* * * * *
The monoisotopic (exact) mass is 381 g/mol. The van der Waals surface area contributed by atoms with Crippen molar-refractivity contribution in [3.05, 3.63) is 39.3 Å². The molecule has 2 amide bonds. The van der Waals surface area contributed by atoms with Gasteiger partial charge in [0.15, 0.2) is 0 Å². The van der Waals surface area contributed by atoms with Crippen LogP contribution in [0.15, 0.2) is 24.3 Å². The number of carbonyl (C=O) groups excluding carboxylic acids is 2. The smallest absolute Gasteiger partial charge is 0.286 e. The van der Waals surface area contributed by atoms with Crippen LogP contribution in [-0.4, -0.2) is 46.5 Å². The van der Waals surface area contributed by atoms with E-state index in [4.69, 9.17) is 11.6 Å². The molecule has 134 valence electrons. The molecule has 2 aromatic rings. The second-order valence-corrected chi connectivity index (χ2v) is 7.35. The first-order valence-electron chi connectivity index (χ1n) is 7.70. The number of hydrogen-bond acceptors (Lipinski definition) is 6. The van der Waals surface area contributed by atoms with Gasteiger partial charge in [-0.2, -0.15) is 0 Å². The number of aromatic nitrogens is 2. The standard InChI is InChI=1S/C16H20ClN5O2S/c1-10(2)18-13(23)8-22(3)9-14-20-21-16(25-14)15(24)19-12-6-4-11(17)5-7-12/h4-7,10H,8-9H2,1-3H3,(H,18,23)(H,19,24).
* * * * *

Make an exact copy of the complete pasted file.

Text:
The monoisotopic (exact) mass is 381 g/mol. The van der Waals surface area contributed by atoms with Crippen molar-refractivity contribution in [3.05, 3.63) is 39.3 Å². The molecule has 2 amide bonds. The van der Waals surface area contributed by atoms with Gasteiger partial charge in [0.15, 0.2) is 0 Å². The van der Waals surface area contributed by atoms with Crippen LogP contribution in [0.15, 0.2) is 24.3 Å². The number of carbonyl (C=O) groups excluding carboxylic acids is 2. The smallest absolute Gasteiger partial charge is 0.286 e. The van der Waals surface area contributed by atoms with Crippen LogP contribution in [-0.4, -0.2) is 46.5 Å². The van der Waals surface area contributed by atoms with E-state index in [4.69, 9.17) is 11.6 Å². The molecule has 134 valence electrons. The molecule has 2 aromatic rings. The second-order valence-corrected chi connectivity index (χ2v) is 7.35. The first-order valence-electron chi connectivity index (χ1n) is 7.70. The number of hydrogen-bond acceptors (Lipinski definition) is 6. The van der Waals surface area contributed by atoms with Gasteiger partial charge in [-0.2, -0.15) is 0 Å². The number of aromatic nitrogens is 2. The standard InChI is InChI=1S/C16H20ClN5O2S/c1-10(2)18-13(23)8-22(3)9-14-20-21-16(25-14)15(24)19-12-6-4-11(17)5-7-12/h4-7,10H,8-9H2,1-3H3,(H,18,23)(H,19,24).